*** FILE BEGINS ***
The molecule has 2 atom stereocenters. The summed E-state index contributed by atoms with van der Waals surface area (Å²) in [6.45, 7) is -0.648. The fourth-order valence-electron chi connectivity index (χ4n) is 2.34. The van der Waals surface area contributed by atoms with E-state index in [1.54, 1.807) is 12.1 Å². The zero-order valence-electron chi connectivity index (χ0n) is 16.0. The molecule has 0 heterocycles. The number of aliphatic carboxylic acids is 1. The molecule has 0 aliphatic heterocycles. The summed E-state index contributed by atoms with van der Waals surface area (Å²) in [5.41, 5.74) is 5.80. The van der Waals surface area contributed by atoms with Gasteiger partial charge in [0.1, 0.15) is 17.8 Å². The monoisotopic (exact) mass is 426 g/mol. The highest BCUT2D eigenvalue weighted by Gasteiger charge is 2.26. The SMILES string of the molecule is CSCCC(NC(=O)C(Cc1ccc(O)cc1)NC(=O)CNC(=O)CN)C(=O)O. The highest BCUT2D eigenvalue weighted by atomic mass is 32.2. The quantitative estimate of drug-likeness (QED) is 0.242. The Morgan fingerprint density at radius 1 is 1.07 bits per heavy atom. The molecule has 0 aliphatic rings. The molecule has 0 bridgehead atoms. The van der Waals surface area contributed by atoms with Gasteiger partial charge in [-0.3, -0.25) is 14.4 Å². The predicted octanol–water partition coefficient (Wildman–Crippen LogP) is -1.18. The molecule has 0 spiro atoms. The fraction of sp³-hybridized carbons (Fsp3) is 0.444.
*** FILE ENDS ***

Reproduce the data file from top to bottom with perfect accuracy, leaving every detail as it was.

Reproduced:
The molecule has 2 atom stereocenters. The summed E-state index contributed by atoms with van der Waals surface area (Å²) in [6.45, 7) is -0.648. The fourth-order valence-electron chi connectivity index (χ4n) is 2.34. The van der Waals surface area contributed by atoms with E-state index in [1.54, 1.807) is 12.1 Å². The zero-order valence-electron chi connectivity index (χ0n) is 16.0. The molecule has 0 heterocycles. The number of aliphatic carboxylic acids is 1. The molecule has 0 aliphatic heterocycles. The summed E-state index contributed by atoms with van der Waals surface area (Å²) in [5.41, 5.74) is 5.80. The van der Waals surface area contributed by atoms with Gasteiger partial charge in [0.1, 0.15) is 17.8 Å². The monoisotopic (exact) mass is 426 g/mol. The highest BCUT2D eigenvalue weighted by Gasteiger charge is 2.26. The SMILES string of the molecule is CSCCC(NC(=O)C(Cc1ccc(O)cc1)NC(=O)CNC(=O)CN)C(=O)O. The highest BCUT2D eigenvalue weighted by atomic mass is 32.2. The quantitative estimate of drug-likeness (QED) is 0.242. The Morgan fingerprint density at radius 1 is 1.07 bits per heavy atom. The molecule has 0 aliphatic rings. The molecule has 0 bridgehead atoms. The van der Waals surface area contributed by atoms with Gasteiger partial charge in [-0.3, -0.25) is 14.4 Å². The predicted octanol–water partition coefficient (Wildman–Crippen LogP) is -1.18. The molecule has 0 spiro atoms. The fraction of sp³-hybridized carbons (Fsp3) is 0.444.